has intensified in order to create a secure investment 
environment and to guarantee trade flows within NAFTA. NAFTA 
underscores the point that traditional concepts of sovereignty 
and anti-American nationalism are as outmoded in the face of 
global organized crime as they are in the economic arena. 
Although the results of bilateral anti-drug cooperation at 
times leave much to be desired, the taboos that once blocked 
cooperation are giving way to a more regular and normal 
relationship.
    Mexico now speaks of our cooperative anti-drug effort as an 
alliance. The word is loaded with symbolic value.
    The creation of a high level contact group in 1995 may not 
have occurred without the fundamental shift in values and 
attitudes that accompanied NAFTA.
    It would have been taboo to openly seek and acknowledge the 
training of Mexican police and armed forces by U.S. 
counterparts in the pre-NAFTA years. Today, that training is a 
cooperative program that is openly acknowledged and viewed very 
positively on both sides of the border.
    Since NAFTA's passage, bilateral relations have deepened on 
every imaginable level. The North American Development Bank 
[NADB] and the over 20 projects that are coming out on line 
along the border has already been mentioned in a previous 
testimony today.
    The precursor of the High Level Contact Group was the 
reinvigoration of the Binational Commission meetings, which 
bring together the heads of our Federal agencies every year. At 
the Federal level, there is probably a closer working 
relationship between agency heads than at any other time in the 
20th century. Our counterparts pick up the telephone and speak 
regularly and freely and openly with their counterparts. That 
is a fundamental advance in bilateral relations. And even in 
conflictual areas like migration, high level immigration 
officials meet regularly as a result of something called the 
Puebla Process initiative.
    And then there is the spawning of a greater network of ties 
at the grassroots level between our people, from city to city,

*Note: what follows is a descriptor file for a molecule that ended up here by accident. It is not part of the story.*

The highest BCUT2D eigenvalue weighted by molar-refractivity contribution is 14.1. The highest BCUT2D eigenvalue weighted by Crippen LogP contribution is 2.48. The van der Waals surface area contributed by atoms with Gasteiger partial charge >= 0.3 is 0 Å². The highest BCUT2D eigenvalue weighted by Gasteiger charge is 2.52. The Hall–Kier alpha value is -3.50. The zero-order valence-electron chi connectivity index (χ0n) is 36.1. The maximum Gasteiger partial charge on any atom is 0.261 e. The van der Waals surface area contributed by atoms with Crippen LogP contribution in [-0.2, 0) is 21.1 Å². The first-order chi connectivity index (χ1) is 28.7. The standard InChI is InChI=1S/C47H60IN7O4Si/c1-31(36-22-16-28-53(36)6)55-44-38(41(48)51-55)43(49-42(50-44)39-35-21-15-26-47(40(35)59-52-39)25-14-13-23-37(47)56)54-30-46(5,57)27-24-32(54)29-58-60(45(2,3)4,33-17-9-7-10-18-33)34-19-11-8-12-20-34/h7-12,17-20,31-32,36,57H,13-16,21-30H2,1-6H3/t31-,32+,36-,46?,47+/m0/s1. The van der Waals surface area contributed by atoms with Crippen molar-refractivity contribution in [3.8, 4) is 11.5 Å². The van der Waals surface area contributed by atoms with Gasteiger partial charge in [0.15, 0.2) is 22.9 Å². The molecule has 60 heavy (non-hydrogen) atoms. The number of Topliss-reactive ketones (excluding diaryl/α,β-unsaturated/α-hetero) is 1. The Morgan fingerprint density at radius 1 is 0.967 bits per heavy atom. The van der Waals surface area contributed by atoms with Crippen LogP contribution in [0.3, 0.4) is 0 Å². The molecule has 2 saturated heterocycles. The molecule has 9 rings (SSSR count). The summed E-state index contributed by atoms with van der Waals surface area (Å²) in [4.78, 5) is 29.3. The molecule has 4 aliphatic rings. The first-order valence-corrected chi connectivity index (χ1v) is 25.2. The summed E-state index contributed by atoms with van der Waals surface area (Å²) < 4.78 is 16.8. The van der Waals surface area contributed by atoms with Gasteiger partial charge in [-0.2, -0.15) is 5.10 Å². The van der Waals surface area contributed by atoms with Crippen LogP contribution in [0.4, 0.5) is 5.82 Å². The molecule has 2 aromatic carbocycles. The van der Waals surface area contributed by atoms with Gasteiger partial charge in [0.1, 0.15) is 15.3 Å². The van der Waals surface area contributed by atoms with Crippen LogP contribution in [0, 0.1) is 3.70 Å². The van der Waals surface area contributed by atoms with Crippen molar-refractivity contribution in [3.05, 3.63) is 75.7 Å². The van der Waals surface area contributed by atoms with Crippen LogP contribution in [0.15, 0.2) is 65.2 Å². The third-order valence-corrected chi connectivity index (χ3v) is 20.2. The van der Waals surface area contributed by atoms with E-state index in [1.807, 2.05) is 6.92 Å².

state to state, and university to university. And I believe 
that these contacts are beneficial for both countries.
    In sum, NAFTA has set the tone and the example for better 
bilateral relations, but I agree that it is not a panacea. It 
cannot substitute for strong political leadership and strategic 
vision. In some quarters, the United States has regressed to a 
Mexico-bashing mode, reminiscent of an earlier century. Since 
the passage of NAFTA, U.S. leadership has at times run away 
from explicit NAFTA commitments for the sake of political 
expediency, and I believe that that sets very dangerous 
precedents for the future functioning of NAFTA. Of course, some 
in Mexico continue to yearn for the day when national dignity 
required chilly relations with the United States. But my final 
conclusion is that the close to $200 billion in trade that 
currently flows between our two countries and the ties of 
friendship that inevitably accompany that flow is a permanent 
foundation on which to build a better bilateral future.
    Thank you very much.
    [The prepared statement of Ms. Baer follows:]

                  Prepared Statement of M. Delal Baer

    Mr. Chairman and Members of the Subcommittee:
    I would like to thank you for the kind invitation to testify before 
you. I am grateful that you have offered this opportunity to look at 
the role of NAFTA in transforming U.S.-Mexico bilateral relations. It 
is not often that we see national cultures break out of the mold formed 
by centuries of history, but the passage of NAFTA has brought truly 
paradigmatic change in U.S.-Mexican relations. When the assumptions 
underlying a relationship shift away from mistrust and hostility to a 
focus on shared goals and values, a higher spirit animates the entire 
bilateral relationship.
    Let me briefly summarize where we have been so that you can 
appreciate how far we have come. For many decades, the U.S. had a 
stunted and quasi-adversarial relationship with Mexico. Five hundred 
years of history had convinced Mexico that little good would come from 
outside its borders. This reticence vis a vis the outside world springs 
from a sense of vulnerability dating from the Spanish Conquest, 
reinforced by the 19th century French installation of a Hapsburg 
emperor and U.S. conquest of Mexican territory. Mexico viewed the U.S. 
as its greatest natural enemy, an attitude summed up in the famous